In an isolated community, anything that is consumed must be produced locally and vice versa. This means that for any economical branch, there is a strict upper limit, this goes in particular for things like mining, of which only so much is required to satisfy local needs. Once the soldiers and craftspeople are equipped all you need is enough for repairs and maintenance.
Age of Worms AP....................B+
Rise of the Runelords..............B
Legacy of Fire.........................A-
Skull & Shackles.....................C-
Reign of Winter......................A-
Wrath of the Righteous............D
General statement: I like the off-kilter stuff because Golarion is already an everything but the kitchen sink patchwork world with no common theme and very little integration between regions and the DnD/Pathfinder rule set is so unrealistic and over the top that I really do feel that anything goes.
Turn it up:
X's Father wants to politically marry X to some Hellknight/Noble/Darkwizard Y. X feels oblige to submit to her father's will and Paladin, faced with the honor in that is torn between his feelings and his sense of duty.
Unbeknownst to all, Y's child/apprentice/something-or-other Z is in love with A and unlike everyone else so far is utterly psycho, willing to abduct A and worse.
Y is none too please with finding out how crazy Z is and presto, Paladin and Y might be forced to make common cause to rescue A. Meanwhile, X grows increasingly certain of their feelings for Paladin.
During the ensuing finale, the outcome is wide open. Paladin may get the chance to get rid of Y without anyone getting wise about it; Y may show supreme cruelty in punishing Z, whom Paladin would have taken to court; Y may save X's and/or A's lives. Anyone may die.
Here's my favorite outcome:
Thymus Vulgaris wrote:
"stuff like"i.e. effects defined and measured within the rules.
There is no rule relating strength with muscle mass, appearance or even weight/height ratio. In fact, the de facto independence of weight/height and ability scores in general implies conceptual irrelevance.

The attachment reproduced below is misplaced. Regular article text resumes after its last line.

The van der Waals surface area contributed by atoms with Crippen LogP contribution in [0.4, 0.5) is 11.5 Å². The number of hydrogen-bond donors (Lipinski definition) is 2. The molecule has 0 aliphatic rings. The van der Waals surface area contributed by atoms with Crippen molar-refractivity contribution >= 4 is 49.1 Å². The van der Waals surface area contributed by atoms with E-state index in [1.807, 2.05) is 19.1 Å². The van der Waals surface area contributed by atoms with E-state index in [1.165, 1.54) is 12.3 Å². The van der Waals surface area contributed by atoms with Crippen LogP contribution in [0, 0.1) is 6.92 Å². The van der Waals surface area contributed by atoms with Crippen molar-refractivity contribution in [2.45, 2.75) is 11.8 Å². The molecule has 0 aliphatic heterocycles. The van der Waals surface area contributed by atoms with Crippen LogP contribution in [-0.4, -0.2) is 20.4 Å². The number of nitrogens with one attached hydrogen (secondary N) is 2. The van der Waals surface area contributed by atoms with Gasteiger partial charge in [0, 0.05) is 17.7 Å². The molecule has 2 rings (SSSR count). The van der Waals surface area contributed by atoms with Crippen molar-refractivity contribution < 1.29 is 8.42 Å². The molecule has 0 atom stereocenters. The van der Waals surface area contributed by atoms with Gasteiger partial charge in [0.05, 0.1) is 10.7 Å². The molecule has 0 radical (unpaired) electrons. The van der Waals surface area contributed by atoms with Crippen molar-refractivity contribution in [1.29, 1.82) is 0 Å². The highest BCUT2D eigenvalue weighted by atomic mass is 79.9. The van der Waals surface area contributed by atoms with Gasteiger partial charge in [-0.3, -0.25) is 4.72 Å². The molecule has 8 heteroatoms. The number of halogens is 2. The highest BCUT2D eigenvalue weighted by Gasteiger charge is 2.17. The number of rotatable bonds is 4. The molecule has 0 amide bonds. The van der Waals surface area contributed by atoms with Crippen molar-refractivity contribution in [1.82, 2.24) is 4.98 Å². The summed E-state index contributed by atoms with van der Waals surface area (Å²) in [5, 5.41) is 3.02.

There is a category mistake being made here. The crunch is not there to describe the fluff. "STR 18" is not a description of appearance, nor is a description of past nutrition, training exercise and so on.
This is the game:
Players each controlling one character fight monsters controlled by the DM on maps. After 4-6 such fights, the characters level up an fight harder monsters. Equipment is just part of levelling up and not really gear in the common sense sense of the word.
This determines the unavoidable structure of a Pathfinder game, it's very skeleton. Around this structure, a story is told, a piece of fiction, often merely simulating player choice, which is supposed to make all the fighting have some meaning and give some explanation to what's happening.
But this story is bound to follow the basic structure of the game. E.g. you cannot begin with fighting dragons or demons, you being by fighting orcs and goblins [...]. Even the most improvised and artfully told story in Pathfinder will have to follow this blueprint.
And mind you, this blueprint is utterly ridiculous and purely there for abstract reasons of rules and gaming tradition.
It's not that difficult. A druid has such a powerful base that even an unoptimized build can still be strong.
So, a druid gets 4 skill points per level, a human with INT 12 gets 2 more and six should suffice. You could max bluff, diplomacy, intimidate, sense motive, perception and stealth with that.
The Serpent Shaman archetype get access to the Trickery domain, which adds bluff, disguise and stealth to your druid class skills as well as a number of stealthiness spells.
Such spells can also be acquired via the Nagaji specific Naga Aspirant druid archetype.
You can also consider a swashbuckler dip, which will add bluff, diplomacy and intimidate to your class skills while at least not costing you a point of BAB.
Even a level of rogue would not be horrible and 1d6 sneak attack can be a good advantage when you get 5 attacks as a velociraptor.
A level of Inquisitor is probably your best choice, though. It gives you all the skills mentioned as class skills, a few 1st level spells per day as well as access to the Conversion inquisition, which keys social skills off wisdom instead of charisma. Taking the Sacred Huntsman archetype will stack with your druid animal companion while Sanctified Slayer will get you the studied strike ability, which is better than a 1/d judgement.
Finally, there are always traits and the Extra Traits feat, which can make most any skill a class skill.